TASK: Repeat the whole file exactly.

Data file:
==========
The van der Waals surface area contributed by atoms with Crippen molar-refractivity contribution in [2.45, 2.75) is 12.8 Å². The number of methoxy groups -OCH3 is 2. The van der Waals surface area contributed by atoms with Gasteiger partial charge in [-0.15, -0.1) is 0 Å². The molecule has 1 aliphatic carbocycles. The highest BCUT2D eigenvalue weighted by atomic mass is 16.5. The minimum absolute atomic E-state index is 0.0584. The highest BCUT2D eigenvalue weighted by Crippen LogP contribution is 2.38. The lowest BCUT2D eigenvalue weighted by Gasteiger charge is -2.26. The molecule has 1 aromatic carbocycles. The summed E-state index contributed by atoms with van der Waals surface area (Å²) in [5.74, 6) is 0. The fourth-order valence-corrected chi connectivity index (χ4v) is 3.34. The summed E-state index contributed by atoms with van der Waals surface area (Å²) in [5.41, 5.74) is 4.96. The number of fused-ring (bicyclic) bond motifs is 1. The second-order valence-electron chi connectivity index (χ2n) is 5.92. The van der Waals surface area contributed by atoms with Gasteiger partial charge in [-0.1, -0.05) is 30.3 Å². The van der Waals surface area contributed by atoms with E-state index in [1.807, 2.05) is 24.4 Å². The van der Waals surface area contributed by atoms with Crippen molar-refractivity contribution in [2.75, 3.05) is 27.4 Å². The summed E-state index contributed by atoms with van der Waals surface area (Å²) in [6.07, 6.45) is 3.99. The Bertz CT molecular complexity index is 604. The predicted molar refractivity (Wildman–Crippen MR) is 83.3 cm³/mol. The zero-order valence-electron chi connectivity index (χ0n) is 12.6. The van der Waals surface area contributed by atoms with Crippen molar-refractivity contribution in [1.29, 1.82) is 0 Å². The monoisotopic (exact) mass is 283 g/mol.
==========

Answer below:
The van der Waals surface area contributed by atoms with Crippen molar-refractivity contribution in [2.45, 2.75) is 12.8 Å². The number of methoxy groups -OCH3 is 2. The van der Waals surface area contributed by atoms with Gasteiger partial charge in [-0.15, -0.1) is 0 Å². The molecule has 1 aliphatic carbocycles. The highest BCUT2D eigenvalue weighted by atomic mass is 16.5. The minimum absolute atomic E-state index is 0.0584. The highest BCUT2D eigenvalue weighted by Crippen LogP contribution is 2.38. The lowest BCUT2D eigenvalue weighted by Gasteiger charge is -2.26. The molecule has 1 aromatic carbocycles. The summed E-state index contributed by atoms with van der Waals surface area (Å²) in [5.74, 6) is 0. The fourth-order valence-corrected chi connectivity index (χ4v) is 3.34. The summed E-state index contributed by atoms with van der Waals surface area (Å²) in [5.41, 5.74) is 4.96. The number of fused-ring (bicyclic) bond motifs is 1. The second-order valence-electron chi connectivity index (χ2n) is 5.92. The van der Waals surface area contributed by atoms with Gasteiger partial charge in [-0.1, -0.05) is 30.3 Å². The van der Waals surface area contributed by atoms with E-state index in [1.807, 2.05) is 24.4 Å². The van der Waals surface area contributed by atoms with Crippen molar-refractivity contribution in [2.75, 3.05) is 27.4 Å². The summed E-state index contributed by atoms with van der Waals surface area (Å²) in [6.07, 6.45) is 3.99. The Bertz CT molecular complexity index is 604. The predicted molar refractivity (Wildman–Crippen MR) is 83.3 cm³/mol. The zero-order valence-electron chi connectivity index (χ0n) is 12.6. The van der Waals surface area contributed by atoms with Crippen molar-refractivity contribution in [1.29, 1.82) is 0 Å². The monoisotopic (exact) mass is 283 g/mol.